An American mom of Irish kids is facing deportation for Christmas.
Megan and Richard Crowley met in Boston in 2004 after he left Northern Ireland following a bad breakup. Speaking to IrishCentral, Richard said he went to “to get my head cleared” and met Megan a few weeks before he was due to return home.
They married in 2006 and moved to Belfast with their kids shortly afterwards. After arriving in the United Kingdom, Megan was granted temporary leave to remain, but recently her request for an extension was declined by Britain’s Home Office.
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On the advice of the local Sinn Féin legislator Megan applied for an Irish citizenship in March. Applicants are told to expect a six month wait before it’s granted, but nine months on she’s still waiting and now facing the prospect of Christmas in America without her four children.
“We tried to get an update to see where it’s at,” Richard said, “but we’re just hitting walls. We know it’s at Stage 2, but the waiting period’s supposed to be six months and it’s now nine and her British visa is up on the 23rd of December.”
It’s the prospect of having to leave her kids for Christmas that most worries Megan at this point, and they’ve decided to be completely honest with them about what might happen to their Mom.
“I feel really bad that I’m doing this to them,” she admitted, but they wanted them to know, “because I might not be here on Christmas Day. My youngest is pretty upset about it, she wonders if I leave will she ever see me again.”
And once she leaves the United Kingdom, she won’t be able to reenter until her Irish citizenship and passport are processed.
“There’s no point applying for a British visa,” Richard adds, “they’ll just take our money and then refuse her. It’s been a constant struggle with them.”
Even their nine-year-old daughter received a deportation notice because of her American birth. Only once the Home Office established she was a British and Irish citizen via her father was the threat of deportation withdrawn.
So far they’re not impressed with the Irish Government’s behavior either.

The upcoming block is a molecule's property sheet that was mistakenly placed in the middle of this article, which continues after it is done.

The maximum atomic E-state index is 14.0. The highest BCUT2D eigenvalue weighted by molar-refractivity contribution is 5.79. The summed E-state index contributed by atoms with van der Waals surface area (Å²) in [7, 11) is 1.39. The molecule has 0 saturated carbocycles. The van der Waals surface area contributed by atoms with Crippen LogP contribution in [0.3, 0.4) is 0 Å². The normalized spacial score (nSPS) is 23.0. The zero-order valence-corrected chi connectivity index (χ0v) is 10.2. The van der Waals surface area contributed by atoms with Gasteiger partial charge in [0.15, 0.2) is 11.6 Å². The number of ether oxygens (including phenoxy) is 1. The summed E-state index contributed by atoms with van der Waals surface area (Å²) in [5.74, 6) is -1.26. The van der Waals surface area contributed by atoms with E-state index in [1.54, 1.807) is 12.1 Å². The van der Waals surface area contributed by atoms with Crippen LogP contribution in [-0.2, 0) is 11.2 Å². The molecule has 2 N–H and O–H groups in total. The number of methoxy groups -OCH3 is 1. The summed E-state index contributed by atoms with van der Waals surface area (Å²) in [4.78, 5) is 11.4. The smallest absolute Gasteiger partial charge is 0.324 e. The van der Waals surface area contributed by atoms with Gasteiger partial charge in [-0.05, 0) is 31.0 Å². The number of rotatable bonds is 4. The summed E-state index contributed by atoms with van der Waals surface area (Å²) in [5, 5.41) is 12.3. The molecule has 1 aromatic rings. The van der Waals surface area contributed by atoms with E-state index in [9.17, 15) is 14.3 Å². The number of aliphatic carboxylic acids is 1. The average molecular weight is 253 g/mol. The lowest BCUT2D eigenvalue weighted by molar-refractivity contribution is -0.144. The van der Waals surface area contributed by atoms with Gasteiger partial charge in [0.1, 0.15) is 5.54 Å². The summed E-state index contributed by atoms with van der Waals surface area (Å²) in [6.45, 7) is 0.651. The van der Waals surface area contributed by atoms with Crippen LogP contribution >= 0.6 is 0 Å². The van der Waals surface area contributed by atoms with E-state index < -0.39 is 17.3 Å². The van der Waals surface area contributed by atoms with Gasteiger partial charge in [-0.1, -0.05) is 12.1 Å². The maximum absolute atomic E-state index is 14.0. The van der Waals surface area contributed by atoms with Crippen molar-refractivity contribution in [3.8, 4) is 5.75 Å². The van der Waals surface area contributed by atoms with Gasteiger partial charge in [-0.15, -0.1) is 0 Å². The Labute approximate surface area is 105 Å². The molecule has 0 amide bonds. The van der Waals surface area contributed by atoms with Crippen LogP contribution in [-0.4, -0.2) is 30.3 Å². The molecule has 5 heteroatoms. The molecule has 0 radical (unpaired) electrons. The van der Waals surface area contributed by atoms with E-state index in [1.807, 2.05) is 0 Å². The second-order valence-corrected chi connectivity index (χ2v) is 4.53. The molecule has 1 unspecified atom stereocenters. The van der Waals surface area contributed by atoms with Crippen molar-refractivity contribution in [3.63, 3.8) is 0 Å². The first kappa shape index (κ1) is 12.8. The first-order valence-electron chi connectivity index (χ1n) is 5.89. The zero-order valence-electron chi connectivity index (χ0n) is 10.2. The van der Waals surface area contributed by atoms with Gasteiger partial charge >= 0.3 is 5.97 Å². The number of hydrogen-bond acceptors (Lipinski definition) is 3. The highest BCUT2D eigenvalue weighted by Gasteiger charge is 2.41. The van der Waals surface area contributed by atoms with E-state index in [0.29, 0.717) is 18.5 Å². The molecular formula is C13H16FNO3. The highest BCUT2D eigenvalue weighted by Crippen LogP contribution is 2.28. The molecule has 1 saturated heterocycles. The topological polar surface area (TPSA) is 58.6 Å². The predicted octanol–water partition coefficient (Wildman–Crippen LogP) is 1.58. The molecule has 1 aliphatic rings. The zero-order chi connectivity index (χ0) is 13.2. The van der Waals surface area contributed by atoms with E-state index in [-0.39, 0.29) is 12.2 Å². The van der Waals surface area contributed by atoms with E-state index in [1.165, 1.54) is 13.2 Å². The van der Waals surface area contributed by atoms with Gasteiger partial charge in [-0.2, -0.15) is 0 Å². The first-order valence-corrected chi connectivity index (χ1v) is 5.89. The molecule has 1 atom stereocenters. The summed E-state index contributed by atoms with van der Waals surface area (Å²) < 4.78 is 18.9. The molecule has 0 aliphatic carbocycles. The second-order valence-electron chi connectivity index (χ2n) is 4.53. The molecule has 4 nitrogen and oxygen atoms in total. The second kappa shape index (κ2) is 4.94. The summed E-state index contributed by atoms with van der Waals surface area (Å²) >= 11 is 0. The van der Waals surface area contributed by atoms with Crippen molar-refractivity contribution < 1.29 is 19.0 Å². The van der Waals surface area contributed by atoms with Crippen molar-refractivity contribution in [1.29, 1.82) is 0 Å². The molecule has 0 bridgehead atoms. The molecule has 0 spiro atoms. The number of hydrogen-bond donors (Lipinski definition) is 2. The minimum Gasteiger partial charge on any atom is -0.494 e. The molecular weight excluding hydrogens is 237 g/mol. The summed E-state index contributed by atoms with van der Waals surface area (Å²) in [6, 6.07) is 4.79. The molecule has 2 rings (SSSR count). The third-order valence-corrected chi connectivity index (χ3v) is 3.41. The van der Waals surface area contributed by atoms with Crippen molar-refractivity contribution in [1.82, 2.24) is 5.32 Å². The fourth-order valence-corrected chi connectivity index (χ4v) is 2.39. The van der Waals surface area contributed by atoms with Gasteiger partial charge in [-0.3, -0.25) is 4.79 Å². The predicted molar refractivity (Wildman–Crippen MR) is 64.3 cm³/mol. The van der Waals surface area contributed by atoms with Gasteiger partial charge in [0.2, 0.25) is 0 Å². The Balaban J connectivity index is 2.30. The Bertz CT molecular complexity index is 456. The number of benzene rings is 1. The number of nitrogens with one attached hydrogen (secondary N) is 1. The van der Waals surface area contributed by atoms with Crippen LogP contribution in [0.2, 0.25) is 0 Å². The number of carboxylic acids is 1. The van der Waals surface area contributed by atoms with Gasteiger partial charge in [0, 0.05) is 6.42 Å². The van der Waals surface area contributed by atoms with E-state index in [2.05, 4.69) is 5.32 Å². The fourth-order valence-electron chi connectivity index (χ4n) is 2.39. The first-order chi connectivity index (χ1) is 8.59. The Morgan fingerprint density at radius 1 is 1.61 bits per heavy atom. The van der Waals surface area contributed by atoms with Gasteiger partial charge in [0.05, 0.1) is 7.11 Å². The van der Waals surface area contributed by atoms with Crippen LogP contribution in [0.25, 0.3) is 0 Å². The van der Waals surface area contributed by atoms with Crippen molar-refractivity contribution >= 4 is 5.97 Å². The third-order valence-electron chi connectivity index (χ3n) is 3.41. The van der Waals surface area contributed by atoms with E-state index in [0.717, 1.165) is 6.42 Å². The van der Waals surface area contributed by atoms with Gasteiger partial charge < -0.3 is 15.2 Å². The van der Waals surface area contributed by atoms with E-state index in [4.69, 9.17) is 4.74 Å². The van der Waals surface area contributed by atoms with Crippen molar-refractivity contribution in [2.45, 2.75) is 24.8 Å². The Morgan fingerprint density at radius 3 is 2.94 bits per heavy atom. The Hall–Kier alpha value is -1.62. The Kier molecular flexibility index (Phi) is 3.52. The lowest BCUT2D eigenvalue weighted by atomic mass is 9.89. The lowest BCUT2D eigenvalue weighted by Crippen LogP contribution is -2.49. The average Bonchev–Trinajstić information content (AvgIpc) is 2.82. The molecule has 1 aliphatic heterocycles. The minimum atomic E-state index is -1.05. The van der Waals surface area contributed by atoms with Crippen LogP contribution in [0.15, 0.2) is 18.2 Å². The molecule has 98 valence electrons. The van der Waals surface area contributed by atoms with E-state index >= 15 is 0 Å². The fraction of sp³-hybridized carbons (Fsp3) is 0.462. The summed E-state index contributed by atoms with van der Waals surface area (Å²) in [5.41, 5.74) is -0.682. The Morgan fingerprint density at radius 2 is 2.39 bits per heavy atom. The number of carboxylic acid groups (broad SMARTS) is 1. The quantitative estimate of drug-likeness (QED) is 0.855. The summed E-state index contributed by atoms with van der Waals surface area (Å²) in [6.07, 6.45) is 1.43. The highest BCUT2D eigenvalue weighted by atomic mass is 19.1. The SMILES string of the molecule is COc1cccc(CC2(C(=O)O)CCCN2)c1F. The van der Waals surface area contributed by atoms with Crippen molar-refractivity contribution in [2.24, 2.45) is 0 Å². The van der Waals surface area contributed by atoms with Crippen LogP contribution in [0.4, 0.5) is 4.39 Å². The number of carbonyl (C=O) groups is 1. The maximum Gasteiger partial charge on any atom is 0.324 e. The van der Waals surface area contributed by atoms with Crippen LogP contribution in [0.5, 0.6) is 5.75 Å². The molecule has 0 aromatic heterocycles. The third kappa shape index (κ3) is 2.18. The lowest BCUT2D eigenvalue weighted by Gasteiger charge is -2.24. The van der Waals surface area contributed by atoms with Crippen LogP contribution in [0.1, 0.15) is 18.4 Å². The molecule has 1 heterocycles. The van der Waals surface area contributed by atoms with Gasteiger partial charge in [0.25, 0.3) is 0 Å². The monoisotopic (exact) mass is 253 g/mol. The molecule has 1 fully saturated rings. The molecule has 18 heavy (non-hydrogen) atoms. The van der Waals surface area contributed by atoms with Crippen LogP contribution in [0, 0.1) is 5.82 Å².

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“I don’t know how much more straightforward our application could be,” Megan continues.
“We’ve been married for 12 years; we’ve been living on the island for nine. The requirement is only to be living here for three and married for one year. So we’ve far surpassed any requirement.
“I’ve never been in jail. I’ve never been in trouble. I’m not involved in anything. I’ve not even had any traffic violations here or in America.”
The Crowleys have asked Ireland’s Minister for Justice, Charlie Flanagan, to exercise his discretion and speed up the process but have heard nothing back.
Were he to intervene it would, Richard says, it would “save a lot of bother and a lot of heartache because we just don’t know what we’re going to do now.”
“The British Government are pretty sharp about sending the old eviction papers,” he adds bitterly.
The Crowleys don’t want to return to America; their kids are settled in Belfast and they love the life they have made together in Ireland.
"I love this city. I love the people here. People are so nice and so kind. I would hate to leave Ireland. I would hate to leave my kids," Megan finishes.
After so many years building a life and family together in Belfast, the Crowleys feel they earned the right to remain in Ireland. The question is will their paperwork come through in time for Christmas?